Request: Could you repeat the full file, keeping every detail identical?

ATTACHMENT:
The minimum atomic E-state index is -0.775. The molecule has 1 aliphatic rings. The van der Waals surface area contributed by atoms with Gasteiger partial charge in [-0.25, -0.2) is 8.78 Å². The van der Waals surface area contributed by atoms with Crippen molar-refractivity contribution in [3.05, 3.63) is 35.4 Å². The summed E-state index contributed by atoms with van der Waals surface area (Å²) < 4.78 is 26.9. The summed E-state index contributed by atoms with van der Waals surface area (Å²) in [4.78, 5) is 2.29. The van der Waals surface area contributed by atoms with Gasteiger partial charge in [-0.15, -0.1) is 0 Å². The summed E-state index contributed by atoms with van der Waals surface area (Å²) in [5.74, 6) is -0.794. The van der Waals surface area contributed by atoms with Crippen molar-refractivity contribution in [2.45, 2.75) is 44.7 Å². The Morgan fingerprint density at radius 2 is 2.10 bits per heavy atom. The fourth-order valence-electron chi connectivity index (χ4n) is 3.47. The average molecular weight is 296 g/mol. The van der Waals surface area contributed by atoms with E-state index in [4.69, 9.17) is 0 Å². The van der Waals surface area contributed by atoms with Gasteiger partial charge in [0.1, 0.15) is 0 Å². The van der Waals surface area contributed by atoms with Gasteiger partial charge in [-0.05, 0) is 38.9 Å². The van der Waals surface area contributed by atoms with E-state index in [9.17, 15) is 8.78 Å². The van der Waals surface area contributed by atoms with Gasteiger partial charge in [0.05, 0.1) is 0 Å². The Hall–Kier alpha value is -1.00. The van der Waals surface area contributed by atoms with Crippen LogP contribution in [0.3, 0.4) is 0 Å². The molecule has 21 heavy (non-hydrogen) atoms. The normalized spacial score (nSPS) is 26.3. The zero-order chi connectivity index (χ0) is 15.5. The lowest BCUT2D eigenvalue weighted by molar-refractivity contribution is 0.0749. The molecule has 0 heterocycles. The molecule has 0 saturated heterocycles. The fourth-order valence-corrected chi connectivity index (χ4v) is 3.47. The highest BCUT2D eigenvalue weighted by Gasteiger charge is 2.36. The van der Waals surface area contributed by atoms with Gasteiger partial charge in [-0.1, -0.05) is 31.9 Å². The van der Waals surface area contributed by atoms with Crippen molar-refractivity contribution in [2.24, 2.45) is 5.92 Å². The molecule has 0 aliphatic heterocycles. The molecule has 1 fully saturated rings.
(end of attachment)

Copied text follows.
The minimum atomic E-state index is -0.775. The molecule has 1 aliphatic rings. The van der Waals surface area contributed by atoms with Gasteiger partial charge in [-0.25, -0.2) is 8.78 Å². The van der Waals surface area contributed by atoms with Crippen molar-refractivity contribution in [3.05, 3.63) is 35.4 Å². The summed E-state index contributed by atoms with van der Waals surface area (Å²) < 4.78 is 26.9. The summed E-state index contributed by atoms with van der Waals surface area (Å²) in [4.78, 5) is 2.29. The van der Waals surface area contributed by atoms with Gasteiger partial charge in [-0.15, -0.1) is 0 Å². The summed E-state index contributed by atoms with van der Waals surface area (Å²) in [5.74, 6) is -0.794. The van der Waals surface area contributed by atoms with Crippen molar-refractivity contribution in [2.45, 2.75) is 44.7 Å². The Morgan fingerprint density at radius 2 is 2.10 bits per heavy atom. The fourth-order valence-electron chi connectivity index (χ4n) is 3.47. The average molecular weight is 296 g/mol. The van der Waals surface area contributed by atoms with E-state index in [4.69, 9.17) is 0 Å². The van der Waals surface area contributed by atoms with Gasteiger partial charge in [0.1, 0.15) is 0 Å². The van der Waals surface area contributed by atoms with Gasteiger partial charge in [-0.05, 0) is 38.9 Å². The van der Waals surface area contributed by atoms with E-state index in [9.17, 15) is 8.78 Å². The van der Waals surface area contributed by atoms with Gasteiger partial charge in [0.05, 0.1) is 0 Å². The Hall–Kier alpha value is -1.00. The van der Waals surface area contributed by atoms with Crippen LogP contribution in [0.3, 0.4) is 0 Å². The molecule has 21 heavy (non-hydrogen) atoms. The normalized spacial score (nSPS) is 26.3. The zero-order chi connectivity index (χ0) is 15.5. The lowest BCUT2D eigenvalue weighted by molar-refractivity contribution is 0.0749. The molecule has 0 heterocycles. The molecule has 0 saturated heterocycles. The fourth-order valence-corrected chi connectivity index (χ4v) is 3.47. The highest BCUT2D eigenvalue weighted by Gasteiger charge is 2.36. The van der Waals surface area contributed by atoms with Gasteiger partial charge in [-0.1, -0.05) is 31.9 Å². The van der Waals surface area contributed by atoms with Crippen molar-refractivity contribution in [2.24, 2.45) is 5.92 Å². The molecule has 0 aliphatic heterocycles. The molecule has 1 fully saturated rings.